TERRE HAUTE —
This is a day for Roman numerals.
Americans seldom use them. And when we do, humility is not our purpose.
The faces of grand, elegant clocks wear combinations of I, V and X. Like royalty, sons carrying on the full name of the family patriarch are numbered by generation — I, II, III, IV and so on. Blockbuster movie sequels draw box-office muscle from their Romans, as in “Rambo: First Blood Part II,” “Rocky IV” and “Godfather Part II.” Watch the closing credits of a “Dragnet” or “Emergency” rerun and you’ll see a pair of sweaty, grimy hands gripping a chisel and hammer and etching “Mark VII Limited” into a metal plate — the production company owned by 1960s TV tough-guy cop Jack Webb (a.k.a. Joe Friday).
Most indelibly etched into our consciousness, though, are the Roman numerals attached to the Super Bowl. They boldly declare the chronological growth of this massive, immense, “oh so big, so absolutely huge” (to quote Monty Python’s “Meaning of Life”) annual event.
The mere existence of Super Bowl parties exemplifies this day’s exponential expansion on the human calendar. When the Super Bowl debuted in 1967, it was not yet super — its birth name was the “AFL-NFL World Championship Game” — and didn’t earn its Roman numerals officially until Super Bowl III. In ’67, a 23-inch color television was considered “giant.” Most screens were 12, 14 or 17 inches, diagonally. A dozen friends huddled around a black-and-white Sylvania seems prehistoric now. The average TV today measures almost 40 inches. Some span 5 feet. Last fall, LG and Sony unveiled 84-inchers.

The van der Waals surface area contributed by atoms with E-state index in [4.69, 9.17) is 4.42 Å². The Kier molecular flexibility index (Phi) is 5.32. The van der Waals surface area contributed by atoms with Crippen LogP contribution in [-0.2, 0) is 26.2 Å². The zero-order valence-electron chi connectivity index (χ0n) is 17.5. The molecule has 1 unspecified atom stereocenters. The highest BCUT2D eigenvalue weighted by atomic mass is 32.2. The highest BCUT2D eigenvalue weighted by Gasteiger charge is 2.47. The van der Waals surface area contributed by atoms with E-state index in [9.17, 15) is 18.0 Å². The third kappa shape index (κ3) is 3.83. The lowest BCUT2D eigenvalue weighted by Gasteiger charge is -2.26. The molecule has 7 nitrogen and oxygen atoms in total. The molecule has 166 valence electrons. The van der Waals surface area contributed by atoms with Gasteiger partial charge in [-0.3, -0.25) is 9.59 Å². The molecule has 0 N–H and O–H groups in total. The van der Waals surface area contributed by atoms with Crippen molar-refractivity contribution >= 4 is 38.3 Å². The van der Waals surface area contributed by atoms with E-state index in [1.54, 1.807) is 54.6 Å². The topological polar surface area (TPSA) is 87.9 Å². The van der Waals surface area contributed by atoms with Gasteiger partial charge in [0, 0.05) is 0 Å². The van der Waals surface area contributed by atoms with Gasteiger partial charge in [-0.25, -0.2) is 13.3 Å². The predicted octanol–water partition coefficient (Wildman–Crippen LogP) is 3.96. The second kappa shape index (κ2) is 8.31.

Indeed, Super Bowl parties and televisions have grown proportionally. Huge TVs. More guests. Large parties. Vast amounts of food. Funniest commercials. Epic halftime shows. (Marching bands and Up With People entertained at the early Super Bowls.) And, oh yes, the football game.
Tonight, the world chisels “Super Bowl XLVII” into its big, absolutely huge history books. Few creations, aside from the sheer passage of time, reach No. 47 in Roman numerals. Super Sunday has become a national holiday of sorts.
While Christmas marks the birth of Christ, Thanksgiving acknowledges family and blessings, and New Year’s Day toasts, well, a new year, Super Sunday celebrates all things large and supreme in America, including a championship football team.
As compelling and fun as it all is, the only subtle aspect of The Big Game (as those lacking NFL licensing approval call it) is its most valuable subplot …
The Super Bowl owes its longevity and popularity to those who fell short. Those humbled on the way to the Lombardi Trophy presentation. Without Buffalo kicker Scott Norwood and “wide right,” a Gatorade-soaked Bill Parcells would not have ridden into Super Bowl XXV glory on the shoulders of his New York Giants.
Most NFL players end their season with a loss or out of title contention. Thirty-one teams fail to be called “the best.” Average Joes and Janes can relate to that better than to Joe Montana, Terry Bradshaw and Tom Brady. Most of us have a Scott Norwood moment, when — with everyone in our world watching or counting on us — we disappoint others, and ourselves … from missed birthdays to wrecked cars and broken homes … when we’re less than “super.”